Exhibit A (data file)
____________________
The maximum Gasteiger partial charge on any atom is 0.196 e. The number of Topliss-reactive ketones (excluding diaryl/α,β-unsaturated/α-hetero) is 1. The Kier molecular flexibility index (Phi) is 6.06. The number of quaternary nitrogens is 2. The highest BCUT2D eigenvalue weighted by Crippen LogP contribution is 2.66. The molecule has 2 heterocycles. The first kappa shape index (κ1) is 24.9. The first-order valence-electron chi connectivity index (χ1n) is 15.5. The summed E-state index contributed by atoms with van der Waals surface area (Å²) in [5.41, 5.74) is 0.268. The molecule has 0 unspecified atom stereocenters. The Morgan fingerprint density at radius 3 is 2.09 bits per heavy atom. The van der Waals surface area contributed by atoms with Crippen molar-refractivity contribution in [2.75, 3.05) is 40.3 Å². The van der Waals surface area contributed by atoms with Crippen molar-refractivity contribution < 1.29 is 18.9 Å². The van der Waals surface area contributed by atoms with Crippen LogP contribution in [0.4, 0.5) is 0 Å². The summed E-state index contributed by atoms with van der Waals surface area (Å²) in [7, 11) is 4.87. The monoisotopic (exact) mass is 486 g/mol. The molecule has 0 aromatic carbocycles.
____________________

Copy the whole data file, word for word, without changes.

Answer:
The maximum Gasteiger partial charge on any atom is 0.196 e. The number of Topliss-reactive ketones (excluding diaryl/α,β-unsaturated/α-hetero) is 1. The Kier molecular flexibility index (Phi) is 6.06. The number of quaternary nitrogens is 2. The highest BCUT2D eigenvalue weighted by Crippen LogP contribution is 2.66. The molecule has 2 heterocycles. The first kappa shape index (κ1) is 24.9. The first-order valence-electron chi connectivity index (χ1n) is 15.5. The summed E-state index contributed by atoms with van der Waals surface area (Å²) in [5.41, 5.74) is 0.268. The molecule has 0 unspecified atom stereocenters. The Morgan fingerprint density at radius 3 is 2.09 bits per heavy atom. The van der Waals surface area contributed by atoms with Crippen molar-refractivity contribution in [2.75, 3.05) is 40.3 Å². The van der Waals surface area contributed by atoms with Crippen molar-refractivity contribution < 1.29 is 18.9 Å². The van der Waals surface area contributed by atoms with Crippen LogP contribution in [0.4, 0.5) is 0 Å². The summed E-state index contributed by atoms with van der Waals surface area (Å²) in [7, 11) is 4.87. The monoisotopic (exact) mass is 486 g/mol. The molecule has 0 aromatic carbocycles.